The standard lateral charging handle mates to, and reciprocates with, the bolt (or breech block). Because the handle represents a mass that reciprocates each time the action cycles, changing its size (and, hence, its mass) as others have done for ease of manual operation may affect the proper cycling of the action. In other cases, the mass may be intentionally altered in order to achieve proper cycling when different ammunition loads or ammunition of a different caliber is used. For example, bolt handle modifications are discussed in U.S. Pat. No. 7,302,881, entitled Conversion Kit and Method for a Ruger 10/22 Semi-automatic .22 Caliber Rim Fire Rifle to Shoot .17 MACH 2 Cartridges, issued Dec. 4, 2007, and in U.S. Patent Application Publication No. 2008/0083319, entitled Charging Handle, published Apr. 10, 2008.

SUMMARY OF THE INVENTION

The present invention provides a receiver upon which a rifle or pistol may be built or which may be used as a replacement receiver and rear charging handle which can be used with other standard parts of a Ruger® 10/22® rifle or Charger™ pistol. The receiver of the present invention incorporates a charging handle in the rear of the receiver that eliminates the traditional factory charging handle on the side of the rifle. The charging handle is enclosed and operates within an upper portion of the receiver, which may incorporate integral Picatinny accessory mounting rail. The charging handle does not reciprocate with the bolt each time the rifle is fired and it is held in the closed position by a spring-loaded ball detent.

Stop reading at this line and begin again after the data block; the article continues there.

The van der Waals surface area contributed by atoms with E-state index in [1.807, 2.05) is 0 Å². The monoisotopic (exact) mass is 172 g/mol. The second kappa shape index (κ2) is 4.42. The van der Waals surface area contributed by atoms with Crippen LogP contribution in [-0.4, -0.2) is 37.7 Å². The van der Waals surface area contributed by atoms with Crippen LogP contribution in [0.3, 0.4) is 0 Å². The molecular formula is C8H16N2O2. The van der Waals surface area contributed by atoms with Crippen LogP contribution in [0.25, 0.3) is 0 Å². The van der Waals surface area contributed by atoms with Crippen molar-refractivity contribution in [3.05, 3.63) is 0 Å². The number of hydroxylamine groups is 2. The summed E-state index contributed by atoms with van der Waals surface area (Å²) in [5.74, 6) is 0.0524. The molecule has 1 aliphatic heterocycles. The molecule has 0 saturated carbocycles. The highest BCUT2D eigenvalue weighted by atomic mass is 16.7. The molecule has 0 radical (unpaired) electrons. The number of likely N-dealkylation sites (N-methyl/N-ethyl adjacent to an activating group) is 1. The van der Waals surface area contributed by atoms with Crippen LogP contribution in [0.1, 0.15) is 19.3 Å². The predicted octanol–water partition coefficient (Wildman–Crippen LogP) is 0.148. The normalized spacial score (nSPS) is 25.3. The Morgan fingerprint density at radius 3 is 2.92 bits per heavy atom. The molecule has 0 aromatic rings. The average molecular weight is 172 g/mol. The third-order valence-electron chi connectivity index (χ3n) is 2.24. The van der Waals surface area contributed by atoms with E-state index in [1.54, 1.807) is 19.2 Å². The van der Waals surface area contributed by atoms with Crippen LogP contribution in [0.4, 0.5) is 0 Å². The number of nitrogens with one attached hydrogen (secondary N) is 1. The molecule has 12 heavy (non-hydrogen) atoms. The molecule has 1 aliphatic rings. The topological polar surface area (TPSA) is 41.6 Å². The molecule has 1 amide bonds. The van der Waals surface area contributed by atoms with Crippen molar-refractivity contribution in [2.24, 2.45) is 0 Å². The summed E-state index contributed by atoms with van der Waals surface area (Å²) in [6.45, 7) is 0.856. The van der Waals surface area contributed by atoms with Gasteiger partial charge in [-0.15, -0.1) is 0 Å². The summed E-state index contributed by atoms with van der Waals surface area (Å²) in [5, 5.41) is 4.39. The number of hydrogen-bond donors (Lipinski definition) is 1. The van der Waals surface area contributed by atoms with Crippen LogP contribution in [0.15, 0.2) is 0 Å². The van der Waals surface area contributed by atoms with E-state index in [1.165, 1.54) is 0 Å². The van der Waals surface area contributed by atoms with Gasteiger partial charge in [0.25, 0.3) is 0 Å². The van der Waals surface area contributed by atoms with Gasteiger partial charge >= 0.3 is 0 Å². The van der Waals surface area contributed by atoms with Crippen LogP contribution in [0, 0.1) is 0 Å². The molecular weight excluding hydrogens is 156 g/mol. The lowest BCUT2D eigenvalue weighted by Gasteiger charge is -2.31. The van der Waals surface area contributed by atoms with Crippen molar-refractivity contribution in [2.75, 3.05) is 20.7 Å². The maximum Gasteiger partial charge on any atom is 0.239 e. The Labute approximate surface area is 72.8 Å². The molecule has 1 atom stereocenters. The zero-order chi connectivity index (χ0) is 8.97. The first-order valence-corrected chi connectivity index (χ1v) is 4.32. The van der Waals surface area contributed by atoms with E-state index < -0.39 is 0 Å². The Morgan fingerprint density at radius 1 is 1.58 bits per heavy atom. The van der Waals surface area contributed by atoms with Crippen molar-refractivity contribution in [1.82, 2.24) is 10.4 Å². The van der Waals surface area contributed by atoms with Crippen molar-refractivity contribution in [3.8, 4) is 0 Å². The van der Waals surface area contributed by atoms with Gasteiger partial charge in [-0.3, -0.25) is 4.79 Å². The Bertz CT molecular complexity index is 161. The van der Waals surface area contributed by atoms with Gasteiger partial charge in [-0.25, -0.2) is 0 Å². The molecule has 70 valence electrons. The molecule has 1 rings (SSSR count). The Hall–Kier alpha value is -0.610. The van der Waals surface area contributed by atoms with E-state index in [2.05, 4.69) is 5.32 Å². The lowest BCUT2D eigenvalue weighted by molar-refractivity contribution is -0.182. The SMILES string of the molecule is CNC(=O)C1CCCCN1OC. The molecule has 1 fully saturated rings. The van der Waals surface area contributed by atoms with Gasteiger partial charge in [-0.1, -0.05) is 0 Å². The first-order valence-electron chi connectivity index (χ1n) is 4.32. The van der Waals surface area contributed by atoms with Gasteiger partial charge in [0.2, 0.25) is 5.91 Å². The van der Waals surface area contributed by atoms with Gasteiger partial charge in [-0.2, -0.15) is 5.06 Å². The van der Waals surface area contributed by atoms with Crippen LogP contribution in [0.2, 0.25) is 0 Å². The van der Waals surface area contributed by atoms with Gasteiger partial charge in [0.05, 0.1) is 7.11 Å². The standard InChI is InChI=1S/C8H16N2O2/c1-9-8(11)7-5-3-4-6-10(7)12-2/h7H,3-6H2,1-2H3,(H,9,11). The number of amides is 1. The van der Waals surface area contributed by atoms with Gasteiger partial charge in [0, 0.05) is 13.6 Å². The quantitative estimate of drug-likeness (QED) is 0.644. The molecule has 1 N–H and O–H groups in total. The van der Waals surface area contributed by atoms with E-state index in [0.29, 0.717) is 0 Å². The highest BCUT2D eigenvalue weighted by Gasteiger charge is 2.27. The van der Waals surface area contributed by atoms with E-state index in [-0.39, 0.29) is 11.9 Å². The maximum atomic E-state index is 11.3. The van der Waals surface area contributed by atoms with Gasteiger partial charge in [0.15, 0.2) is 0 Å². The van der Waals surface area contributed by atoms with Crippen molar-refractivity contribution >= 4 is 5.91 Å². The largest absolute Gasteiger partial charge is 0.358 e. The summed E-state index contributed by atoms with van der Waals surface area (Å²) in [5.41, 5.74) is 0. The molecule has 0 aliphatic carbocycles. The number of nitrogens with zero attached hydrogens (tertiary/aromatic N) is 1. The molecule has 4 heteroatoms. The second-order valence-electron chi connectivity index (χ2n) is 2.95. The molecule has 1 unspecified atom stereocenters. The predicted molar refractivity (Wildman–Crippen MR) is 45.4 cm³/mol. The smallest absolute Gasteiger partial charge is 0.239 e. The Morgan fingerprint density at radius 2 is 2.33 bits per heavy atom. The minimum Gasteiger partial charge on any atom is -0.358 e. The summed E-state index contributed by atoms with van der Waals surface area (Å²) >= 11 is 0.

The absence of a laterally-extending charging handle allows the ejection port size to be decreased, since the port only needs to allow the ejection of spent brass and does not have to be elongated to accommodate reciprocation of a charging handle. Because the ejection port is smaller, dirt or other extraneous debris is less likely to enter the receiver or obstruct proper cycling of the bolt. The absence of a side charging handle also provides a smooth side to the firearm and prevents inadvertently catching the charging handle on clothing or brush when transporting or handling the rifle.